Following his high school graduation, B. K., Jr. attended Louisiana Tech in Ruston where he played on the Louisiana Tech football team.

While his athletic abilities no doubt brought pride and touched the lives of folks on the Island, it would be his future vocation that would touch many more lives...for a much greater purpose.

From an article appearing in the December 11, 1960 edition of the Monroe Morning World:


B. K. Miller, Jr. of Sicily Island will be ordained to full ministry by the First Baptist Church here at 2:30 p.m., December 18.

He was licensed to ministry by the Temple Baptist Church of Ruston while he was a student at Louisiana Tech.  At present he is serving as pastor of Norris Hill Baptist Church near here and also attending the New Orleans Baptist Theological Seminary.

Serving as the presbytery at the ceremonies will be the Rev. Carleton Vance, pastor of the First Baptist Church of Wisner; Clarence Young, pastor of the First Baptist Church of Winnsboro; Carl DeLatte, pastor of the Pine Hill Baptist Church of Sicily Island, and James C. Houston, pastor of the church here.

Miller was active in athletics while at Louisiana Tech, and played on the football team.  He served as minister of music at a number of state churches during revival meetings.

Reverend B. K. Miller retired in 2001 after serving in the ministry for over fifty years.  He continues to serve as an interim pastor for local churches in the Ruston, Louisiana area.

He is known for beginning his sermons with funny jokes and stories and recently compiled them in a book called, "300 Church-Tested Funny Jokes and Stories."  The News Star featured a story entitled 'Holy Humor' on Rev. B. K. Miller in their Lifestyle section on May 30, 2014.

June 23, 2014

Amanuensis Monday - The Stories That Should Be Told, Part 47

The following transcription is from a series of recordings my father made in the early 1990s:
Gravel operations in the hills...
Back in the early and mid-1930s we had a pretty big gravel operation out in the Sicily Island hills.  Gifford-Hill operated a gravel washing plant.  A lot of the local people worked there and a lot of people drove dump trucks that hauled pit run, sand, wash rock and dirt.
We had a dummy line railroad that was a spur off of the Missouri Pacific Railroad.  The dummy line ran about three miles out to the hills.  They had a little steam locomotive and some open box cars that belonged to the Missouri Pacific.  The box cars would be dropped off near the gravel plant to be loaded with gravel before being taken back to the main line and picked up by the Missouri Pacific Railroad.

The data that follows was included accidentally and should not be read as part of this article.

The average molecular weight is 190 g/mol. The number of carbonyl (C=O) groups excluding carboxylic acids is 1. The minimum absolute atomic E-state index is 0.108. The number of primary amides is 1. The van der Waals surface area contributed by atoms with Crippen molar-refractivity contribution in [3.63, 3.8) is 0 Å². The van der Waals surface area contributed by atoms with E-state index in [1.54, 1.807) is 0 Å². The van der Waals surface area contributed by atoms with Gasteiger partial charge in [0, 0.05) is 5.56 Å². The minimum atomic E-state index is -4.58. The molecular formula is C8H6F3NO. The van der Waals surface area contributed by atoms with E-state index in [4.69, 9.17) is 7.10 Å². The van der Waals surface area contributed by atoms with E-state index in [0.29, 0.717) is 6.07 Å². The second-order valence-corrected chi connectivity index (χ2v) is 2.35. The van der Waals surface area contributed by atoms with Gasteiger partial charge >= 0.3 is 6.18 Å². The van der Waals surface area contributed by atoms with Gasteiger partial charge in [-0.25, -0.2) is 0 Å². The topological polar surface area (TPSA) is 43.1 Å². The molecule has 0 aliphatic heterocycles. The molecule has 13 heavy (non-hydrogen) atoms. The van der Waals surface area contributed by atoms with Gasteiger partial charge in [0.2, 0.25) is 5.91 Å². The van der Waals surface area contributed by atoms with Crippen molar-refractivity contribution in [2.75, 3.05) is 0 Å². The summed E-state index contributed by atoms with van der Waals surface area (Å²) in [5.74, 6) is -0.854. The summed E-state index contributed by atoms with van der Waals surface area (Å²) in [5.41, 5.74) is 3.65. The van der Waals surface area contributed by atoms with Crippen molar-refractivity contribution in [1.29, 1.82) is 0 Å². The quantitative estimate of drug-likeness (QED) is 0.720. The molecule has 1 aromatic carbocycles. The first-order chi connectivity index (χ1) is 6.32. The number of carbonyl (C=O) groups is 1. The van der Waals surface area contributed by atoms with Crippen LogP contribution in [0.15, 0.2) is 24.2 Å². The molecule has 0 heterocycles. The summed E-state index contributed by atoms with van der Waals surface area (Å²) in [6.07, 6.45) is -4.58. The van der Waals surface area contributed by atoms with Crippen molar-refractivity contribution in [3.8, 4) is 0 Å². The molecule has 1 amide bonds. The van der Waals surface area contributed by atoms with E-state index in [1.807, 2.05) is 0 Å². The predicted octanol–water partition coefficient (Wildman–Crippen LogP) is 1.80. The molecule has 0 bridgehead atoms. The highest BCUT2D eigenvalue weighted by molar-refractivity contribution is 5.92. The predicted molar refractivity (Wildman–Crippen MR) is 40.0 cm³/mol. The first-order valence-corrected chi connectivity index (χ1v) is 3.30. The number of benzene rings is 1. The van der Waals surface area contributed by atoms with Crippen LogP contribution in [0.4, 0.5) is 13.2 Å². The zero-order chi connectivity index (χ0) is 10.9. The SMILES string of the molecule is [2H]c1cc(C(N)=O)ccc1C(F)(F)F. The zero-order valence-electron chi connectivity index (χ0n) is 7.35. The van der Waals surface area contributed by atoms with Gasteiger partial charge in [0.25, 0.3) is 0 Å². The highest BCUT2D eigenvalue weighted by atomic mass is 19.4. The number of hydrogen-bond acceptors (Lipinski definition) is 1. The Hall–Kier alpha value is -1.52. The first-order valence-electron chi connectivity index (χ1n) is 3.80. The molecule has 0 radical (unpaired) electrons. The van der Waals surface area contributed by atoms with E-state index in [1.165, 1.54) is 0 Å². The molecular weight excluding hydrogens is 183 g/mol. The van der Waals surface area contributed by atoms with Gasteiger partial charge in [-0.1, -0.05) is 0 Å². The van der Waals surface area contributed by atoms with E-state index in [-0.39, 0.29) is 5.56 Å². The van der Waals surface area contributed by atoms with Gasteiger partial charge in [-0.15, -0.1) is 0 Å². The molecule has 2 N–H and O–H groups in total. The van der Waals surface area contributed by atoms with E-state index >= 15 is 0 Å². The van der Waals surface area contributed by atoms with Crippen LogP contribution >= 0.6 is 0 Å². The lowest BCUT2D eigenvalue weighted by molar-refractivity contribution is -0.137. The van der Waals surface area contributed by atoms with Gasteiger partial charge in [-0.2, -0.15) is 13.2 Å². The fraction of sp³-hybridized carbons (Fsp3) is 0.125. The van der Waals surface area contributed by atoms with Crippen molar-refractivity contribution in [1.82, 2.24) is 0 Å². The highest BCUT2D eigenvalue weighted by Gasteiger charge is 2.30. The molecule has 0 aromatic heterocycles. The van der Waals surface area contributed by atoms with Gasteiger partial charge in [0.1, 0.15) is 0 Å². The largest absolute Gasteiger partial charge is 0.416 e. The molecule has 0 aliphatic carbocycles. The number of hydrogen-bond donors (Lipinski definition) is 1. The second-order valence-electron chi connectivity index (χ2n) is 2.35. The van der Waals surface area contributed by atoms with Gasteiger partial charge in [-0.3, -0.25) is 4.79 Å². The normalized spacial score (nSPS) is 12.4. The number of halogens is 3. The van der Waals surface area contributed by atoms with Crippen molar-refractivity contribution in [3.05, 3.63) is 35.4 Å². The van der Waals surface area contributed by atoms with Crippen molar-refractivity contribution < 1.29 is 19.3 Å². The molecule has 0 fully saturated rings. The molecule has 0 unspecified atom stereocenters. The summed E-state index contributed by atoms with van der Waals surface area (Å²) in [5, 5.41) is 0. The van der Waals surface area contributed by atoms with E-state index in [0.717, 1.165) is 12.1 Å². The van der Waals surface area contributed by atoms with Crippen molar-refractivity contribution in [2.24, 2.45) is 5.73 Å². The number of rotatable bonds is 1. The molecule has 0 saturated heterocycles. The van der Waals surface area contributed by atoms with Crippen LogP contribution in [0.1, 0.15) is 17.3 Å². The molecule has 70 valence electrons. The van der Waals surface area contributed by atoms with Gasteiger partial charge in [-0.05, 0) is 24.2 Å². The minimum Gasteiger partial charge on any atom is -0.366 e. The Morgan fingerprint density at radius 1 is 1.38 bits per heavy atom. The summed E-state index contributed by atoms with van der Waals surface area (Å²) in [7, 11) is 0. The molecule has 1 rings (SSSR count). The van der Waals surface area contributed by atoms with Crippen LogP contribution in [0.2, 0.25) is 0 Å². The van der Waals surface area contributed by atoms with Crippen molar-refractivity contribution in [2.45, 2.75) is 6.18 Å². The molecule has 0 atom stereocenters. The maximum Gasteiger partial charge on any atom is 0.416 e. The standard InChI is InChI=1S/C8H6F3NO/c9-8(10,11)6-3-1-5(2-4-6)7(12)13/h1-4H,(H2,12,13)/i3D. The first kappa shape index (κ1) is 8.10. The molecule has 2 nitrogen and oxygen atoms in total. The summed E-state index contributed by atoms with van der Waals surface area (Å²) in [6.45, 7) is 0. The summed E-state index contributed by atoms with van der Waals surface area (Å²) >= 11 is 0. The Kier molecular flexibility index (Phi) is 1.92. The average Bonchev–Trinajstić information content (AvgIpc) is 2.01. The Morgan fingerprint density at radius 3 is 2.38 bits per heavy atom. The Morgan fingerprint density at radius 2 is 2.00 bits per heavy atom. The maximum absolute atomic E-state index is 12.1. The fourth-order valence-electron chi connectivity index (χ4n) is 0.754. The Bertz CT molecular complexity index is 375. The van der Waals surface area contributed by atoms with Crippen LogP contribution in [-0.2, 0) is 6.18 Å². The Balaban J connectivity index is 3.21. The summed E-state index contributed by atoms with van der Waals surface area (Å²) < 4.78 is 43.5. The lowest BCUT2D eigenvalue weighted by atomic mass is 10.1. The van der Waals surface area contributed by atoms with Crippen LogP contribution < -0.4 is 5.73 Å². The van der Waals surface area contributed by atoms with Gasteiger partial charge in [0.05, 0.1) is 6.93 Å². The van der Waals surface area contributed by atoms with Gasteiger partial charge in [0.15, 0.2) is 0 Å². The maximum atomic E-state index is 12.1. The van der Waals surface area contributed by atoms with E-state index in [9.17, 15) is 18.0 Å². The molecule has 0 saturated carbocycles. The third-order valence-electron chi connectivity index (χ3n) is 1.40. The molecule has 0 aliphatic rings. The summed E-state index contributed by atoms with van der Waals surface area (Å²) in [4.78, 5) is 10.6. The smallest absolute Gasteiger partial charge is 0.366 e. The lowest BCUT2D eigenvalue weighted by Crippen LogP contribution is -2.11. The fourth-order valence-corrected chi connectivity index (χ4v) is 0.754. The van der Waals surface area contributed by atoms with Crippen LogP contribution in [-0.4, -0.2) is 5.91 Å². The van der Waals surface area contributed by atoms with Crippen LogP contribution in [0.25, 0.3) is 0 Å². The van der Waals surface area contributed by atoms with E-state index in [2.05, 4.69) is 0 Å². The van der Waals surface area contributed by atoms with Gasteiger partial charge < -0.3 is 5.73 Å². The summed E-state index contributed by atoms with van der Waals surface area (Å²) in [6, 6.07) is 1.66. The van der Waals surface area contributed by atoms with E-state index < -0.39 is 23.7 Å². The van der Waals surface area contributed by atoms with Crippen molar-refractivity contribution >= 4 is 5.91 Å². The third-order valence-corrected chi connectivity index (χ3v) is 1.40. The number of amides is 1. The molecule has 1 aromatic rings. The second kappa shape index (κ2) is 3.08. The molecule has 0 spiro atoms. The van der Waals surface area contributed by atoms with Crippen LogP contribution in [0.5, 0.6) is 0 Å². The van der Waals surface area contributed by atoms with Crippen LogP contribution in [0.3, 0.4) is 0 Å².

About the time WWII started, Gifford-Hill shut down.  It was believed that they felt they had gotten the best of the gravel.  In the years since, there have been gravel companies and washing plants that continue to get more gravel from the Sicily Island hills.
Mr. Reggie Cruse, who had a sawmill, got into the gravel business and started the Sicily Island Gravel Company.  Asa Kiper from Wisner went into the gravel business.  Roscoe Slay was involved in the gravel business.  Buddy Chisum has been in the gravel business for years. 
Mr. Cruse sold the Sicily Island Gravel Company to Asa Kiper, Buddy Chisum and William Feltus.  Marvin Nolen was the superintendent out at the gravel pit.  I was a bookkeeper for them for a couple of years.  Marvin and Buddy owned some gravel trucks.  Lynn Evans had gravel trucks that hauled out of the gravel pit.  Between the people working at the gravel company and all the trucking companies and drivers, the gravel business provided many, many jobs.
Besides the jobs in the school system, the next biggest industry would be the gravel business. 
Charles McNair worked for Gifford-Hill back in the 1930s.  He was the son of John G. McNair and cousin Jessie Chisum.  His brothers and sisters were Eva, Son, Jack, Kitty, Nell, and Bit.
He continued to work for Gifford-Hill down below Alexandria near Turkey Creek.  He moved on from there to Kinder, Louisiana where he retired after working for Gifford-Hill for many years.  Charles married Wanda Peniston, Mr. John Peniston’s child from his first marriage to Beatrice Munn.
Several people left Sicily Island to work for Gifford-Hill but didn’t stay with them.  I think Chisum “Son”  McNair and Big Emmett Chisum worked for them at Turkey Creek. 
Charles, Son and Big Emmett walked that dummy line every morning to work at the gravel washing plant in the hills of Sicily Island.  They walked three miles to work and three miles home every day.
Some of the children of the employees who moved to Sicily Island in 1935-1936 to work for Gifford-Hill were the Dumain twin girls.  They were in my third grade class.  They had an older sister and brother named Cecil.  There was also Doc Melton’s daughter.  Doc was the engineer on the locomotive for the dummy line.
Many of the people who drove the gravel trucks are still driving today.  Back in the early years there were 3 yard dump trucks and then there were 5 yard dump trucks.  Some trucks could haul 10 and 12 yards. 
Now there are trucks that can haul 25 yards of gravel.  Kiper’s in Wisner and a man in Harrisonburg still have the little 5 yard trucks.  Those smaller trucks were handy when you needed a load of gravel in your yard or driveway.  The bigger trucks were so heavy that unless there had been a drought, they would sink down in the ground and rut up the area.
Getting to the gravel...